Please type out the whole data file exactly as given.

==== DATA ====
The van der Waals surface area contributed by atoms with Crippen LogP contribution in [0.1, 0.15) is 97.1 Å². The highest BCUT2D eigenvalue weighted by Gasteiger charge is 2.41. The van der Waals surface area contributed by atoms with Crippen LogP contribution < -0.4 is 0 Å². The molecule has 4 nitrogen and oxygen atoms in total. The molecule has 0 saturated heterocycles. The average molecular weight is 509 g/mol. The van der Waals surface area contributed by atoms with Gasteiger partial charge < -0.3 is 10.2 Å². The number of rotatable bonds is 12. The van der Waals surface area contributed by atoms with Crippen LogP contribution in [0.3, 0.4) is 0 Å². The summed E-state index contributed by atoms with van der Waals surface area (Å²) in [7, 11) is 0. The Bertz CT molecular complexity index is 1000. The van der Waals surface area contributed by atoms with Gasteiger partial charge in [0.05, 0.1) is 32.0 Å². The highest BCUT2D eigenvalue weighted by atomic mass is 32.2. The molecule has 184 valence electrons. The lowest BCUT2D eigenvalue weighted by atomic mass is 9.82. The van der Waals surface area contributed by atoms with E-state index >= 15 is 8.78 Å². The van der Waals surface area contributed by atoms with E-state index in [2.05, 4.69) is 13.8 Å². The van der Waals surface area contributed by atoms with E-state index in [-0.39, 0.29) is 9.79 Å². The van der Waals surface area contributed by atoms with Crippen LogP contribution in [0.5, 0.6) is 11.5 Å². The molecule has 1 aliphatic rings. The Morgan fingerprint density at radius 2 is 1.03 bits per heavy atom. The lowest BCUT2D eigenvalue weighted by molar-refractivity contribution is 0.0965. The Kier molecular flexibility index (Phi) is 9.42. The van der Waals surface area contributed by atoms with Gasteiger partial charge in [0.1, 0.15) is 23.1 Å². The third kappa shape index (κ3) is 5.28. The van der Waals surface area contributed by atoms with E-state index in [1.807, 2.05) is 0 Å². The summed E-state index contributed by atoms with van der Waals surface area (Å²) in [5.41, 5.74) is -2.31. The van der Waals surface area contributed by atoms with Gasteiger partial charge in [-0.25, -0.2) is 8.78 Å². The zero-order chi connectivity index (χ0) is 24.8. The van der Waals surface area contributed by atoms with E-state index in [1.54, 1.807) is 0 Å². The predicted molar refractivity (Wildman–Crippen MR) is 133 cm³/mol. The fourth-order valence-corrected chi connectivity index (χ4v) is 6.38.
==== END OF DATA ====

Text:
The van der Waals surface area contributed by atoms with Crippen LogP contribution in [0.1, 0.15) is 97.1 Å². The highest BCUT2D eigenvalue weighted by Gasteiger charge is 2.41. The van der Waals surface area contributed by atoms with Crippen LogP contribution < -0.4 is 0 Å². The molecule has 4 nitrogen and oxygen atoms in total. The molecule has 0 saturated heterocycles. The average molecular weight is 509 g/mol. The van der Waals surface area contributed by atoms with Gasteiger partial charge < -0.3 is 10.2 Å². The number of rotatable bonds is 12. The van der Waals surface area contributed by atoms with Crippen LogP contribution in [0.3, 0.4) is 0 Å². The summed E-state index contributed by atoms with van der Waals surface area (Å²) in [7, 11) is 0. The Bertz CT molecular complexity index is 1000. The van der Waals surface area contributed by atoms with Gasteiger partial charge in [0.05, 0.1) is 32.0 Å². The highest BCUT2D eigenvalue weighted by atomic mass is 32.2. The molecule has 184 valence electrons. The lowest BCUT2D eigenvalue weighted by atomic mass is 9.82. The van der Waals surface area contributed by atoms with E-state index >= 15 is 8.78 Å². The van der Waals surface area contributed by atoms with E-state index in [2.05, 4.69) is 13.8 Å². The van der Waals surface area contributed by atoms with E-state index in [-0.39, 0.29) is 9.79 Å². The van der Waals surface area contributed by atoms with Crippen LogP contribution in [0.5, 0.6) is 11.5 Å². The molecule has 1 aliphatic rings. The Morgan fingerprint density at radius 2 is 1.03 bits per heavy atom. The lowest BCUT2D eigenvalue weighted by molar-refractivity contribution is 0.0965. The Kier molecular flexibility index (Phi) is 9.42. The van der Waals surface area contributed by atoms with Gasteiger partial charge in [0.1, 0.15) is 23.1 Å². The third kappa shape index (κ3) is 5.28. The van der Waals surface area contributed by atoms with E-state index in [1.807, 2.05) is 0 Å². The summed E-state index contributed by atoms with van der Waals surface area (Å²) in [5.41, 5.74) is -2.31. The van der Waals surface area contributed by atoms with Gasteiger partial charge in [-0.25, -0.2) is 8.78 Å². The zero-order chi connectivity index (χ0) is 24.8. The van der Waals surface area contributed by atoms with E-state index in [1.54, 1.807) is 0 Å². The predicted molar refractivity (Wildman–Crippen MR) is 133 cm³/mol. The fourth-order valence-corrected chi connectivity index (χ4v) is 6.38.